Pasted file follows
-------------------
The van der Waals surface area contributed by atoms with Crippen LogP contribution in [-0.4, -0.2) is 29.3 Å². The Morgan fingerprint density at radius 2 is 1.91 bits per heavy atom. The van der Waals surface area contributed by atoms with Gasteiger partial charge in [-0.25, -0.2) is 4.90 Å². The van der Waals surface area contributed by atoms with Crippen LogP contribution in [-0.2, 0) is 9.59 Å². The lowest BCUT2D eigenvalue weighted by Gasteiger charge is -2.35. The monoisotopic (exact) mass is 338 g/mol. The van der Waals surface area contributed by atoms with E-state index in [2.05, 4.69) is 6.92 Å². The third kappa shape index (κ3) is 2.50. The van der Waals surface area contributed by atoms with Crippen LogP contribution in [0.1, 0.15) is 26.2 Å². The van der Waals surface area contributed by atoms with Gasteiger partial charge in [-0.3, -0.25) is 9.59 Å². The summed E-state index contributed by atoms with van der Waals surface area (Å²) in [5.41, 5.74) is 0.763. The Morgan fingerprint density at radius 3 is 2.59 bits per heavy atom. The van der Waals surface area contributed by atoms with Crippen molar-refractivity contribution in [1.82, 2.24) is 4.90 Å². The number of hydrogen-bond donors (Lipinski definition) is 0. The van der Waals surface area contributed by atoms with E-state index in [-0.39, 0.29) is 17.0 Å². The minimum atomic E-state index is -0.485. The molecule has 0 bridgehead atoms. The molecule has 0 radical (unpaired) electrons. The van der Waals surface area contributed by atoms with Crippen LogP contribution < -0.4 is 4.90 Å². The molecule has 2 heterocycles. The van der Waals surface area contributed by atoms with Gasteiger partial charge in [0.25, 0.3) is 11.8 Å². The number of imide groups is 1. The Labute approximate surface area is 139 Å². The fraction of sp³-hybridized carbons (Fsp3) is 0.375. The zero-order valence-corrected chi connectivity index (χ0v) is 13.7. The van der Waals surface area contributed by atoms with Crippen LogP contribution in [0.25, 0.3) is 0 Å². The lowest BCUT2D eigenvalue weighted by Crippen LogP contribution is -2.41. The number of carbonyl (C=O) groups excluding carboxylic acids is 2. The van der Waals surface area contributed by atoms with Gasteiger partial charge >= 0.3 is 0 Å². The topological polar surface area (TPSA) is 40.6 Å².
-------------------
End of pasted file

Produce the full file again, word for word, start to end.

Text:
The van der Waals surface area contributed by atoms with Crippen LogP contribution in [-0.4, -0.2) is 29.3 Å². The Morgan fingerprint density at radius 2 is 1.91 bits per heavy atom. The van der Waals surface area contributed by atoms with Gasteiger partial charge in [-0.25, -0.2) is 4.90 Å². The van der Waals surface area contributed by atoms with Crippen LogP contribution in [-0.2, 0) is 9.59 Å². The lowest BCUT2D eigenvalue weighted by Gasteiger charge is -2.35. The monoisotopic (exact) mass is 338 g/mol. The van der Waals surface area contributed by atoms with E-state index in [2.05, 4.69) is 6.92 Å². The third kappa shape index (κ3) is 2.50. The van der Waals surface area contributed by atoms with Crippen LogP contribution in [0.1, 0.15) is 26.2 Å². The van der Waals surface area contributed by atoms with Gasteiger partial charge in [-0.3, -0.25) is 9.59 Å². The summed E-state index contributed by atoms with van der Waals surface area (Å²) in [5.41, 5.74) is 0.763. The Morgan fingerprint density at radius 3 is 2.59 bits per heavy atom. The van der Waals surface area contributed by atoms with Crippen molar-refractivity contribution in [1.82, 2.24) is 4.90 Å². The number of hydrogen-bond donors (Lipinski definition) is 0. The van der Waals surface area contributed by atoms with E-state index in [-0.39, 0.29) is 17.0 Å². The minimum atomic E-state index is -0.485. The molecule has 0 bridgehead atoms. The molecule has 0 radical (unpaired) electrons. The van der Waals surface area contributed by atoms with Crippen LogP contribution < -0.4 is 4.90 Å². The molecule has 2 heterocycles. The van der Waals surface area contributed by atoms with Gasteiger partial charge in [0.25, 0.3) is 11.8 Å². The number of imide groups is 1. The Labute approximate surface area is 139 Å². The fraction of sp³-hybridized carbons (Fsp3) is 0.375. The zero-order valence-corrected chi connectivity index (χ0v) is 13.7. The van der Waals surface area contributed by atoms with Crippen LogP contribution in [0.25, 0.3) is 0 Å². The lowest BCUT2D eigenvalue weighted by Crippen LogP contribution is -2.41. The number of carbonyl (C=O) groups excluding carboxylic acids is 2. The van der Waals surface area contributed by atoms with Gasteiger partial charge >= 0.3 is 0 Å². The topological polar surface area (TPSA) is 40.6 Å².